Growing  peony  Instructions


Planting Instructions for Your Bare Root Peonies.


We make special efforts to get your roots to you at the proper time for planting between March ,September 21 and October 17th in the spring and fallhope you take advantage of this and plant the roots immediately. Holding the roots for any length of time before planting defeats the purpose of receiving fresh dug roots that are ready to start growing a new root system and building a strong plant. You may use the small amount of peat moss your order arrived in while planting your peony roots.

Selecting a Planting Site

Select a well drained site with a rich well aerated soil which receives sun for most of the day. (At least 10 hours is best for stronger stems. More sunlight is better! If you don't have 10 hours of sun you can expect fewer or no flowers.

Preparing the Soil

Add peat moss at a rate of one part peat moss for every 3 parts of soil if you are growing peonies in sandy soils to improve root growth and extend flower life and increase the total number of flowers on the plants. If you have clay soils the addition of 1 part peat moss to every 3 parts of clay soil will improve aeration of the soil and increase the height of the soil slightly making a mound and providing better drainage. Raised beds with a depth of 12-18" of additional well drained soil is recommended for the hybrids and species that will die in soggy soils before you can blink an eye.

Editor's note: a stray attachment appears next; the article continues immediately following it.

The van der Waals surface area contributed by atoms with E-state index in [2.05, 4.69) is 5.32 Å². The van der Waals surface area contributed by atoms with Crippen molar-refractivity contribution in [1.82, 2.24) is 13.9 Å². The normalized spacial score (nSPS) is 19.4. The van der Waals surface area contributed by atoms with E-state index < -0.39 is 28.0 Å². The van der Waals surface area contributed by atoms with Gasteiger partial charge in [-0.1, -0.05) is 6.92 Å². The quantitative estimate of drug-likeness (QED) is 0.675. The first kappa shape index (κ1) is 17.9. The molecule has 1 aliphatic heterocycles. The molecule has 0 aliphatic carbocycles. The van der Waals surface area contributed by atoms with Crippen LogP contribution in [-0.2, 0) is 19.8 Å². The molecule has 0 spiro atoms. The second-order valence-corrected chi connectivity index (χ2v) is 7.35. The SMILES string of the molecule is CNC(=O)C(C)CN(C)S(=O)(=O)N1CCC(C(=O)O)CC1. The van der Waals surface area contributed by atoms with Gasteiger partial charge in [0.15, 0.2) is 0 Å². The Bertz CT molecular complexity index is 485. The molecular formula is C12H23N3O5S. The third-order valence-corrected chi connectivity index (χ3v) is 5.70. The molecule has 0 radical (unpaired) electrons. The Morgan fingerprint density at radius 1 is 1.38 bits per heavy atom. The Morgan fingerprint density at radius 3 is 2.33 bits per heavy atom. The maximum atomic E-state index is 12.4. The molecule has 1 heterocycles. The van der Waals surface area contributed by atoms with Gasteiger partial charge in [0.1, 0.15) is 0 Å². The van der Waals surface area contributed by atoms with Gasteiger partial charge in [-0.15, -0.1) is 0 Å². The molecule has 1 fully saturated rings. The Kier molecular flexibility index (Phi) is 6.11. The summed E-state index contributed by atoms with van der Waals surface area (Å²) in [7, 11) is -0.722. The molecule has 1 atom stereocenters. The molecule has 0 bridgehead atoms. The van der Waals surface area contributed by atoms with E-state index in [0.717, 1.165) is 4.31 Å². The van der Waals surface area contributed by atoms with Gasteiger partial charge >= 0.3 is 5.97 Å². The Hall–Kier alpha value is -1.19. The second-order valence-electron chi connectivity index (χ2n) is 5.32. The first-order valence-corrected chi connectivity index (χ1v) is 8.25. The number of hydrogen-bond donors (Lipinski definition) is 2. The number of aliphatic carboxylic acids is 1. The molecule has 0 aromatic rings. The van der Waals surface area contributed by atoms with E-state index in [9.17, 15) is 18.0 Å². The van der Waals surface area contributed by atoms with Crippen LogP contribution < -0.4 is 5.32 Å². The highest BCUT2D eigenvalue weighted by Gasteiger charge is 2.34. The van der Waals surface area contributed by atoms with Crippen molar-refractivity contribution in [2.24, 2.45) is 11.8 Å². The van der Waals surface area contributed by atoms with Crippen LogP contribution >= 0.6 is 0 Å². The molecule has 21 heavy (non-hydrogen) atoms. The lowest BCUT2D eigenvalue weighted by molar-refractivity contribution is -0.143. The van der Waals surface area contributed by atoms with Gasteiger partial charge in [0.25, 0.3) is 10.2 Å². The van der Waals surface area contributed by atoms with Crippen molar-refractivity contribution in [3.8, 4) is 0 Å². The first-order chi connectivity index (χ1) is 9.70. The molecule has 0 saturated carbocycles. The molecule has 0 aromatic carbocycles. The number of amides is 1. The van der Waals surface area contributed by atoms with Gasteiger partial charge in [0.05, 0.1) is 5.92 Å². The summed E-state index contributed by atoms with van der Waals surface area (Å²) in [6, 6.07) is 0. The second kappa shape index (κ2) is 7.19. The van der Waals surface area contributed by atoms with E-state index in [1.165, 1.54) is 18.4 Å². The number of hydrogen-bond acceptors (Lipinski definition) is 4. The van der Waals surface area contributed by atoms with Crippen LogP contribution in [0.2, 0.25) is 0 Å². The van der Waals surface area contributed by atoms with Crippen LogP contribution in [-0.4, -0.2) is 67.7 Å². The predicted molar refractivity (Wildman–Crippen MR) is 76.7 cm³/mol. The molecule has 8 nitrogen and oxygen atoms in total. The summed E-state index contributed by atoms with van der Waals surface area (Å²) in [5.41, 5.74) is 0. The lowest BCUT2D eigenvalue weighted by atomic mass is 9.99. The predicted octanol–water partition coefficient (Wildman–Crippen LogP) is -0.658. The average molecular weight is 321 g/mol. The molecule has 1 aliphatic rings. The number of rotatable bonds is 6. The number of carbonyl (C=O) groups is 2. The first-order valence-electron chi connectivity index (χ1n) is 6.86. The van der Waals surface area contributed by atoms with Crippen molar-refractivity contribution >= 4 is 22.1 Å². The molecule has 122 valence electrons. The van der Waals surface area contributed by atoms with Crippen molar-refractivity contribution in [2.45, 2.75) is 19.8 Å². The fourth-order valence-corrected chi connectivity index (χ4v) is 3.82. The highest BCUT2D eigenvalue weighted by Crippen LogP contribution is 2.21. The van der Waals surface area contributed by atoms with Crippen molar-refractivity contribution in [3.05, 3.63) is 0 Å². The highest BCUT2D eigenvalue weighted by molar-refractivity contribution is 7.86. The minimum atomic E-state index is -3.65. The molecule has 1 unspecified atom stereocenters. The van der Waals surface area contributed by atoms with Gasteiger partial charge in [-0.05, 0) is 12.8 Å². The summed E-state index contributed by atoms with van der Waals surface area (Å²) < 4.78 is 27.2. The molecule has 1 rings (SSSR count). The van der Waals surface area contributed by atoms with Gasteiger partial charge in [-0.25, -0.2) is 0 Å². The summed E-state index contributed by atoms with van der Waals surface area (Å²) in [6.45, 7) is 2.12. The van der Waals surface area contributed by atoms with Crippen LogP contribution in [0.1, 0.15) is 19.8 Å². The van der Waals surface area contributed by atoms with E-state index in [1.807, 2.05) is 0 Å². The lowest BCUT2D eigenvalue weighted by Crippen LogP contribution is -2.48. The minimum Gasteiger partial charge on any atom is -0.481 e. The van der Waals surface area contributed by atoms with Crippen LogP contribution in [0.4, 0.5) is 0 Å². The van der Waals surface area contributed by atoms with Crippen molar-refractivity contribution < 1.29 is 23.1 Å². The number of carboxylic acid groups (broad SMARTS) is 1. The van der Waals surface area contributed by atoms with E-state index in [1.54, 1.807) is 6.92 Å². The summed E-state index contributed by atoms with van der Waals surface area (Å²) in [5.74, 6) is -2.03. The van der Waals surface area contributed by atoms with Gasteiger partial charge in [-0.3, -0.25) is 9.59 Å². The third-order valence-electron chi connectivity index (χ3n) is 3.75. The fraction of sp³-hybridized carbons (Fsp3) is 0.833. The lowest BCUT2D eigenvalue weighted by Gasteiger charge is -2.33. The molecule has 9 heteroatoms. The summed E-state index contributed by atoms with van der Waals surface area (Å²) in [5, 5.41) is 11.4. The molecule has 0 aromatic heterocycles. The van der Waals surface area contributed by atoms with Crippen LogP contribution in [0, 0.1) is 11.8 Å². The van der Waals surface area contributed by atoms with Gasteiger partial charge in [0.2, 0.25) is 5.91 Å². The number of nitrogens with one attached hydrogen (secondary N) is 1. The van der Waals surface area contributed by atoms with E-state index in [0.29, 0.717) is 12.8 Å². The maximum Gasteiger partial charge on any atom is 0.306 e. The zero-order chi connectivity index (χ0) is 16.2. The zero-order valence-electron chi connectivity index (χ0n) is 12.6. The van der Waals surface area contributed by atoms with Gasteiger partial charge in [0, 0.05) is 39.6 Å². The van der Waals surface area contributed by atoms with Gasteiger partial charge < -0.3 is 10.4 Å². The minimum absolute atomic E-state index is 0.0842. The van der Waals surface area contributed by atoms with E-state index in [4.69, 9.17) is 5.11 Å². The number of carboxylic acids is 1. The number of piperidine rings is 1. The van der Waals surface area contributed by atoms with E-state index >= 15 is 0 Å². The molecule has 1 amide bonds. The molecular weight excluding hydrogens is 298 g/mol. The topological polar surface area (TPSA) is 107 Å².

Avoid Wet Locations!

Never plant in a low spot where water will stand as this will kill your peony. They have no tolerance for wet soils! Never use a plastic mulch which suffocates the plant roots.


You may use bone meal or a bulb fertilizer at the time of planting according to the instructions on the container being sure to avoid letting the fertilizer touch the roots directly.

Prepare the Root for Planting

Soak the root for 20 - 30 minutes in water prior to planting to rehydrate the root which loses some moisture during shipping.

Dig a Proper Planting Hole

Dig a hole large enough to accommodate the roots without bending them. Set the root in the hole so that the dormant buds(eyes)will be one inch below the ground when the soil is gently but firmly filled in around the root.

We do not recommend growing peonies in pots.

Appropriate Growing Zones